• Introduction
    • Etiology
    • Pathogenesis
    • Clinical Manifestations
    • Diagnosis
    • Assessment of Disease Severity
    • Role of Imaging
    • Comparison With Other Imaging Modalities
    • Management
    • Conclusion
  • Chapter 31. Thermal Imaging in Dermatology
    • Introduction
    • Skin Thermal Properties
    • Fundamentals of Thermal Imaging
    • Applications in Dermatology
    • Conclusion
    • List of Acronyms and Abbreviations
  • Chapter 32. The Role of Positron Emission Tomography/Computed Tomography in Cutaneous Melanoma
    • Background
    • Staging Melanoma and the Role of Positron Emission Tomography/Computed Tomography
    • The Role of Positron Emission Tomography/Computed Tomography in Restaging
    • Positron Emission Tomography/Computed Tomography Technique
    • Comparison of Positron Emission Tomography/Computed Tomography With Other Imaging Modalities
    • Conclusion
  • Chapter 33. Molecular Imaging of Merkel Cell Carcinoma
    • Introduction
    • Molecular Imaging Methods
    • Conclusion
  • Chapter 34. Imaging in Merkel Cell Carcinoma
    • Introduction
    • Ultrasonography
    • Computed Tomography
    • Magnetic Resonance Imaging
    • Lymphoscintigraphy and Sentinel Lymph Node Biopsy
    • List of Acronyms and Abbreviations
  • Chapter 35. Imaging Evaluation of Cutaneous Lymphoma Using Functional and Structural Imaging
    • Introduction
    • Mycosis Fungoid and Sezary Syndrome
    • Nonmycosis Fungoides/Sezary Syndrome Cutaneous Malignant Lymphoma
    • Evaluating Tumor Biology and Behavior and Assessing Response to Treatment and Outcome
    • Quantification of Primary Cutaneous Lymphoma by 18F-Fluorodeoxyglucose Positron Emission Tomography/Computed Tomography Imaging Through a Global Approach
    • Conclusion
  • Chapter 36. Imaging Cutaneous Squamous Cell Carcinoma of the Head and Neck
    • Introduction
    • Clinical Presentation
    • Imaging of the Primary Lesion
    • Imaging for Regional and Distantly Metastatic Disease
    • Conclusion
    • List of Acronyms and Abbreviations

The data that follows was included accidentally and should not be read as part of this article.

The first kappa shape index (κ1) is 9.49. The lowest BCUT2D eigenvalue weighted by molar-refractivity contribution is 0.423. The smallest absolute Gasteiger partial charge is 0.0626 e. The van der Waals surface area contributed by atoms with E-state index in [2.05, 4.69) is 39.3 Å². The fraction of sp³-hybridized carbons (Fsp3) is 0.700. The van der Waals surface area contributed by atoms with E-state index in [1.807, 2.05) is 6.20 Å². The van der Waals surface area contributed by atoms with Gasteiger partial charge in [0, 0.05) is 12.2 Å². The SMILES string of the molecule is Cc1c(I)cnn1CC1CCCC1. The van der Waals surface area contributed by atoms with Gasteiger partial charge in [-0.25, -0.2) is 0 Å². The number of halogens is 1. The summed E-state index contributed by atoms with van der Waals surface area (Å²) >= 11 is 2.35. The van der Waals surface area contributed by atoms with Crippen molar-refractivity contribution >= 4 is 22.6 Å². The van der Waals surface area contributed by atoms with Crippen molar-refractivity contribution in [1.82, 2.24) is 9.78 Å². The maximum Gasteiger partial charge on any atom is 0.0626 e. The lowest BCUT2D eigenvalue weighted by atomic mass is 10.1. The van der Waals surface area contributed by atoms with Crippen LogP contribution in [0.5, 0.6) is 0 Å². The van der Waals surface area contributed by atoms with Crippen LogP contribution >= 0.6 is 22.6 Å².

• Glossary
  • Chapter 37. Imaging Patterns of Metastatic Melanoma
    • Introduction
    • Imaging Techniques
    • Metastatic Involvement of the Different Organ Systems
    • Conclusion
    • List of Acronyms and Abbreviations
  • Chapter 38. From Image to Information: Image Processing in Dermatology and Cutaneous Biology
    • Introduction
    • Purpose of Skin Image Processing
    • Motivation for Imaging in Dermatology
    • Trends in Skin Imaging and Image Processing
    • Progress in Skin Imaging Techniques
    • Skin Image Processing
    • Conclusions
    • Future Perspective
    • List of Acronyms and Abbreviations
    • Glossary
  • Index


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About the Editor

Michael Hamblin

Michael R Hamblin Ph.D. is a Principal Investigator at the Wellman Center for Photomedicine at Massachusetts General Hospital, an Associate Professor of Dermatology at Harvard Medical School and is a member of the affiliated faculty of the Harvard-MIT Division of Health Science and Technology. He was trained as a synthetic organic chemist and received his PhD from Trent University in England. His research interests lie in the areas of photodynamic therapy (PDT) for infections, cancer, and heart disease and in low-level light therapy (LLLT) for wound healing, arthritis, traumatic brain injury and hair-regrowth. He directs a laboratory of around a sixteen post-doctoral fellows, visiting scientists and graduate students. His research program is supported by NIH, CDMRP, USAFOSR and CIMIT among other funding agencies. He has published 252 peer-reviewed articles, over 150 conference proceedings, book chapters and International abstracts and holds 8 patents. He is Associate Editor for 7 journals, on the editorial board of a further 12 journals and serves on NIH Study Sections. For the past 9 years Dr Hamblin has chaired an annual conference at SPIE Photonics West entitled "Mechanisms for low level light therapy" and he has edited the 9 proceedings volumes together with four other major textbooks on PDT and photomedicine. He has several other book projects in progress at various stages of completion. In 2011 Dr Hamblin was honored by election as a Fellow of SPIE.

Affiliations and Expertise

Harvard Medical School, Cambridge, MA, USA

Pinar Avci

Pinar Avci, MD is a Research Fellow in Wellman Center for Photomedicine, Massachusetts General Hospital and Harvard Medical School Department of Dermatology, Boston USA. She received her MD degree in General Medicine from Semmelweis University, and is currently pursuing her PhD in Department of Dermatology, Venereology and Dermato-oncology, Semmelweis University, Budapest, Hungary. She is currently conducting research in the area of Photodynamic therapy (PDT) – a localized approach for treatment of cancer and infections and its effects in developing anti-tumor immunity.

Affiliations and Expertise

Research Fellow, Department of Dermatology, Harvard Medical School, Cambridge, MA, USA

Gaurav Gupta

Gaurav Gupta did both his MBBS and MD at J.N. Medical College, Aligarh, India, and subsequently received PhD training at the Creighton University, Omaha, NE, USA and postdoctoral fellowship training at Massachusetts General Hospital, Harvard Medical School. Currently he is pursuing Residency training at Tufts Medical Center and a visiting postdoctoral fellow at Massachusetts General Hospital, Harvard Medical School.

Affiliations and Expertise

Resident, Department of Pathology, Tufts University Medical Center, Boston, MA, USA